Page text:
My generation’s tunez (no sic, that) were better than yours. We had songs, man, songs with melodies that entranced, lyrics that really made you think and snare-drum mixes that didn’t induce migraines in lab rats. This electronica crap with the beeping and the booping? Elevator music for the ADD set. Collaborations with a “featuring…” guest spot? Like when Axl Rose sat in with Tom Petty and the Heartbreakers, but minus the rehearsing-is-for-toolz professionalism. Other things that were better when I had the time and inclination to enjoy them include movies, malls, fast food, water parks and Bono. Just because I don’t pay attention to anything created after 1992 doesn’t mean I’m not qualified to make comparisons through the foggy lens of youth.
Oh - videos! How’d I forget videos? Heavens, videoswerebetter. Say what you will about the pop stars of my adolescence, but they didn’t let a cent of their hairstylingbudgets go to waste. So when disrespectful neighborhood whippersnappers tell me to check out the video oeuvre of somebody/something called OK Go, I don’t need to watch more than a few seconds before concluding that they couldn’t hold Toto’s jockstrap and…
Anyway, it appears that OK Go’s distinctive visual wit can be bought (and anyone who wrist-slaps a circa-2015 artist for playing nice with brands probably ought to take a look at music sales figures during the last 15 years). The most recent beneficiary of the band’s creative largesse: a Chinese furniture chain called Red Star Macalline. I know nothing about this company and, given the lack of a subway line connecting my neighborhood with Tianjin, likely won’t ever set foot in one of its stores. But I now officially dig the brand and its wares. It appears to have a little IKEA in its brand DNA, which is as much of a compliment as can be extended to a seller of housestuffs.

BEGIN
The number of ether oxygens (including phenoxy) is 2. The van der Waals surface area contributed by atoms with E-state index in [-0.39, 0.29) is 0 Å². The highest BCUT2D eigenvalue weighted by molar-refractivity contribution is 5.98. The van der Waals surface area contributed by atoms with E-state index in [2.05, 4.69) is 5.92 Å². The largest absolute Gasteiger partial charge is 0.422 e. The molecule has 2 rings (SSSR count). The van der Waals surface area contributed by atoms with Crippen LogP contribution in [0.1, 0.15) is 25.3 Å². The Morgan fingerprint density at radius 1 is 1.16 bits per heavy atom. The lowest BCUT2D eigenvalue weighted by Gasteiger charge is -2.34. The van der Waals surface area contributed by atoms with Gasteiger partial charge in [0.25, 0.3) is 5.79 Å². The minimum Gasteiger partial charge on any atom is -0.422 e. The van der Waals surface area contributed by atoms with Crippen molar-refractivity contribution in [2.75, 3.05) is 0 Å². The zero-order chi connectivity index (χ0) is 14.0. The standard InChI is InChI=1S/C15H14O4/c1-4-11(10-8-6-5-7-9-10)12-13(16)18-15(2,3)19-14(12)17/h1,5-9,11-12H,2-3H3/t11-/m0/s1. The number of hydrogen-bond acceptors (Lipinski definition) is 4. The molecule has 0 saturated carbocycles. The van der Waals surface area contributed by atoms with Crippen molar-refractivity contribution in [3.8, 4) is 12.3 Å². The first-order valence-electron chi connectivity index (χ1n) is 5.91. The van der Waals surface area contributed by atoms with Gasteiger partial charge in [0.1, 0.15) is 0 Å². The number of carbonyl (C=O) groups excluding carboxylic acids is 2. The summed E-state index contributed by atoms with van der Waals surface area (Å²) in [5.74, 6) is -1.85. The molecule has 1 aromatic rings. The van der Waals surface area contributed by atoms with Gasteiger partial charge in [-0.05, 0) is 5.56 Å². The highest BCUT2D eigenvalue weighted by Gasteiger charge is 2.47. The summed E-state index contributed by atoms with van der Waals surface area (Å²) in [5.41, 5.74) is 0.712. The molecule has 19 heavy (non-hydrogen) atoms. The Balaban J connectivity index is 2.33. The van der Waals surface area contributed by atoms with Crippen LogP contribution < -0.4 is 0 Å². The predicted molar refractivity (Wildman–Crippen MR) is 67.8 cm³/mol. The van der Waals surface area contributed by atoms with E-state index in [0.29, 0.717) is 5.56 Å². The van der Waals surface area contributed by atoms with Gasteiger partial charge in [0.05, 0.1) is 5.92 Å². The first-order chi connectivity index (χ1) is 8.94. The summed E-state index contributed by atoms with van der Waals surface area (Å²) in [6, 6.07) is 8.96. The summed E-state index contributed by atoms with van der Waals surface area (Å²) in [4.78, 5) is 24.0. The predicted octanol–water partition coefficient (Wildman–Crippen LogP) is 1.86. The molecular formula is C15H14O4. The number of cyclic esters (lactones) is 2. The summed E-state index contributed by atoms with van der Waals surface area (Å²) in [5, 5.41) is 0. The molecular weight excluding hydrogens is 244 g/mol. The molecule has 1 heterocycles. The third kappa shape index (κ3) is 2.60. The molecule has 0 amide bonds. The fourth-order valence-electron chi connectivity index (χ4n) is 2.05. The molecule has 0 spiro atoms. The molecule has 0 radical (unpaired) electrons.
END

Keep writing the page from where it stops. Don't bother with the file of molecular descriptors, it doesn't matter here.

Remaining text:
As opposed to most band/brand collaborations, the OK Go/Red Star Macalline partnership feels unforced. OK Go is big on the whole optical-illusion thing - and where better to give this signature visual tic an airing than in a cavernous space populated by shelving and the like?
As in previous OK Go videos - and relegating them to the genre of “videos” is grossly reductive - images bleed into live action (and vice versa), walls dissolve, surfaces prove elastic and gravity occasionally ceases to exert its push and pull. Through it all, the band members… I’m not sure “dance” is the right word for it, but they move their bodies in a manner that’s simpatico with the music and rhythm. I like that the band isn’t too proud to share its secrets; several of its recent videos have been accompanied by making-of clips, which are illuminating. If there’s a more striking exemplar of artistic mania in pop culture today, I’d like to see it.
As for Red Star Macalline, we get to see its couches, rollaway beds, lighting fixtures and more. They look neat and functional enough, but that’s not the point. The coolness is earned by association. Hey, I attempted to latch on to Gregg and Joe and a bunch of other people during high school. Coolness-by-association beats the hell out of nerdly solitude. Sometimes it works.
My descriptions don’t do the clip’s perceptual mind-f***ery justice, so here’s a second link to it. Also, there needs to be a law prohibiting intergenerational conversations about popular music and the wider culture surrounding it, and that law needs to go into effect right about… now. Okay. That’s all.